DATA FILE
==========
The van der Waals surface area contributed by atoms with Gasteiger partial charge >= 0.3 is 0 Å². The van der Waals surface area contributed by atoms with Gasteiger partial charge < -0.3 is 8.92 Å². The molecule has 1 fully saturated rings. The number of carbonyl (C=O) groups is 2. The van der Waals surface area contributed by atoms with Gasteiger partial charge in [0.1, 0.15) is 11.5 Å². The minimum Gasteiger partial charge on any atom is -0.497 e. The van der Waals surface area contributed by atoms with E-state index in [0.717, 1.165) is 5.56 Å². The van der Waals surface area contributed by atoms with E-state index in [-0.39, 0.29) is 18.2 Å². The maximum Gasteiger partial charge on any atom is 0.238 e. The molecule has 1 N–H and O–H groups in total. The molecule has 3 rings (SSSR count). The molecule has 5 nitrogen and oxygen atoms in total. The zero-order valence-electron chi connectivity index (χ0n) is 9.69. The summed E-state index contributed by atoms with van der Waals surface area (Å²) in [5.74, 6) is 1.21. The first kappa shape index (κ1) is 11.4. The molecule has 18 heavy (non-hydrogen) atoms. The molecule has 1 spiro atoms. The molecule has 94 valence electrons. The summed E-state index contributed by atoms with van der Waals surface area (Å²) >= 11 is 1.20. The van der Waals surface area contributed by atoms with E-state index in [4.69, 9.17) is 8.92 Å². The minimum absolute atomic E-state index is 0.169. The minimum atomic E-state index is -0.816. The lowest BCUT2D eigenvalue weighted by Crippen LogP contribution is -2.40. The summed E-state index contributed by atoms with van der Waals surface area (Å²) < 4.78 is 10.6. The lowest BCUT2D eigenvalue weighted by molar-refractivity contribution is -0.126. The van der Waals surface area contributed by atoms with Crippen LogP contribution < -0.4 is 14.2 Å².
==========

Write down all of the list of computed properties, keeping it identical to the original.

The van der Waals surface area contributed by atoms with Gasteiger partial charge >= 0.3 is 0 Å². The van der Waals surface area contributed by atoms with Gasteiger partial charge < -0.3 is 8.92 Å². The molecule has 1 fully saturated rings. The number of carbonyl (C=O) groups is 2. The van der Waals surface area contributed by atoms with Gasteiger partial charge in [0.1, 0.15) is 11.5 Å². The minimum Gasteiger partial charge on any atom is -0.497 e. The van der Waals surface area contributed by atoms with E-state index in [0.717, 1.165) is 5.56 Å². The van der Waals surface area contributed by atoms with E-state index in [-0.39, 0.29) is 18.2 Å². The maximum Gasteiger partial charge on any atom is 0.238 e. The molecule has 1 N–H and O–H groups in total. The molecule has 3 rings (SSSR count). The molecule has 5 nitrogen and oxygen atoms in total. The zero-order valence-electron chi connectivity index (χ0n) is 9.69. The summed E-state index contributed by atoms with van der Waals surface area (Å²) in [5.74, 6) is 1.21. The first kappa shape index (κ1) is 11.4. The molecule has 18 heavy (non-hydrogen) atoms. The molecule has 1 spiro atoms. The molecule has 94 valence electrons. The summed E-state index contributed by atoms with van der Waals surface area (Å²) >= 11 is 1.20. The van der Waals surface area contributed by atoms with E-state index in [4.69, 9.17) is 8.92 Å². The minimum absolute atomic E-state index is 0.169. The minimum atomic E-state index is -0.816. The lowest BCUT2D eigenvalue weighted by Crippen LogP contribution is -2.40. The summed E-state index contributed by atoms with van der Waals surface area (Å²) < 4.78 is 10.6. The lowest BCUT2D eigenvalue weighted by molar-refractivity contribution is -0.126. The van der Waals surface area contributed by atoms with Crippen LogP contribution < -0.4 is 14.2 Å².